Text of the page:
The property has taken measures such as implementing an irrigation system that uses water from its sister property Hedonism II for gardening purposes. Additionally, the hotel has installed an underground water tank to catch rainwater for washing requirements. The hotel was also built using solar panels, which reduces the amount of energy required for heating.

Grand Lido Negril also demonstrates a social commitment by its involvement in community projects such as GLN Heart, which supports surrounding community members, and Craft Vendors, a partnership between the hotel and local craft businesses allowing them to showcase their crafts to guests at the hotel.

Half Moon, a 400-acre, luxury resort in Jamaica, has achieved Green Globe Benchmark certification in recognition of its many environmental and social initiatives. Approximately 90 percent of Half Moon’s food products are purchased from local providers, with most employees being local.

The resort has recorded a five percent drop in energy bills thanks to several conservation initiatives such as installing a water treatment plant and replacing high wattage bulbs with low energy bulbs. The resort also practices a policy of self sufficiency, such as making its own furniture.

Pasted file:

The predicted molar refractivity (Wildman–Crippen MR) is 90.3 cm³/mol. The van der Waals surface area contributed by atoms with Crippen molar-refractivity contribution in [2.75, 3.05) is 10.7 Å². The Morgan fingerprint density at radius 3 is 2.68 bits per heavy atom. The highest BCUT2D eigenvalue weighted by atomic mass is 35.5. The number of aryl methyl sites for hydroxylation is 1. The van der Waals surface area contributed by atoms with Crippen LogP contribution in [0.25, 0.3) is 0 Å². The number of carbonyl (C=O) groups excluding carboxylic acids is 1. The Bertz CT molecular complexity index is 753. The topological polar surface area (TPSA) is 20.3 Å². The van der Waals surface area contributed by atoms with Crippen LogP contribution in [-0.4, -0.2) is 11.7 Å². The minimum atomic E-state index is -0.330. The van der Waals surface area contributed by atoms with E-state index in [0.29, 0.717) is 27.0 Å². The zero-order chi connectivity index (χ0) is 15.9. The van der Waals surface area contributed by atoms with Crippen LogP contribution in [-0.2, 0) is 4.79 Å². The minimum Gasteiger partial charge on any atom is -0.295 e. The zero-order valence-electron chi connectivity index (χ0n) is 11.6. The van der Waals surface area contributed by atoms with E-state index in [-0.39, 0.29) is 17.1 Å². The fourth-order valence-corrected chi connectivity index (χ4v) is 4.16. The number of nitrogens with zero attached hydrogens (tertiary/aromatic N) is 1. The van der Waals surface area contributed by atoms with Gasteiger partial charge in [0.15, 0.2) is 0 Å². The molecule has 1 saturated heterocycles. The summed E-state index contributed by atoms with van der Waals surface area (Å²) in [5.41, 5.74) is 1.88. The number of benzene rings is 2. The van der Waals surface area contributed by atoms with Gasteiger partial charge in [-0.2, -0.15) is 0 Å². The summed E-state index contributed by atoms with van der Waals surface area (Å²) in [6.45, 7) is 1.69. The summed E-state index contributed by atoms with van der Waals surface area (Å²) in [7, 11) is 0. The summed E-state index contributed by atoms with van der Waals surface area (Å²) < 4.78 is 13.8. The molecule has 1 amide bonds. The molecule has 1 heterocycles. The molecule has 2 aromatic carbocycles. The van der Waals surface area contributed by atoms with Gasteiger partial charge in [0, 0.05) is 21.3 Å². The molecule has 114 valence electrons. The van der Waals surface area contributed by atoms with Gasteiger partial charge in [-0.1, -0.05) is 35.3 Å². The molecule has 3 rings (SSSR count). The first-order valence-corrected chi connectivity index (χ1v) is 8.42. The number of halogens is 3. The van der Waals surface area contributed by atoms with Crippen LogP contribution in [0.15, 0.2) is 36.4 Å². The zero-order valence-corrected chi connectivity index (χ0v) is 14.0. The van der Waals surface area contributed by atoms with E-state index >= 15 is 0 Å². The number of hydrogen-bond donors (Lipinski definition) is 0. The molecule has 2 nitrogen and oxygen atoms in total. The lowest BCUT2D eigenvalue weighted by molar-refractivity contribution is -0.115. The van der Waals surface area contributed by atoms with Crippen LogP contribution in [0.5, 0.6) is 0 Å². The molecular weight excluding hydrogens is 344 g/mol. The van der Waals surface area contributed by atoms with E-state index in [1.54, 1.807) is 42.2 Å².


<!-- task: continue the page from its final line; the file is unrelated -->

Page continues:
The owners of Hotel Mockingbird Hill, Port Antonio have identified two main areas of environmental concern; climate change and water conservation. With these two elements in mind they have adopted emission-reducing goals by changing the hotel’s main source of energy from fossil fuels to renewable energy. The hotel also aims to compensate for every drop of water used by conservation and recycling programmes. Owners Shireen Aga and Barbara Walker have launched their own carbon offset programme which encourages guests to donate USD$10 which they then pass on to the Jamaica Conservation and Development Trust.

3. Eco-based Tours and Attractions

Green Castle Estate in Robins Bay, is set on 1600 acres and is one of the largest orchid and organic farms in the Caribbean. Guests can experience the beautiful Jamaican countryside and learn about its interesting history. Green Castle Estate has recently formed the Greencastle Tropical Study Centre, which was established to support the surrounding rural communities, and to attract students and researchers to study land use and its effects on the ecosystems and people that surround the estate. The centre also offers eco-experiences for visitors.

Mystic Mountain, Ochos Rios, which opened earlier this year is an eco-friendly adventure park situated on over 100 acres of land, containing a diverse ecosystem including natural springs, tropical plants, trees and a variety of birds.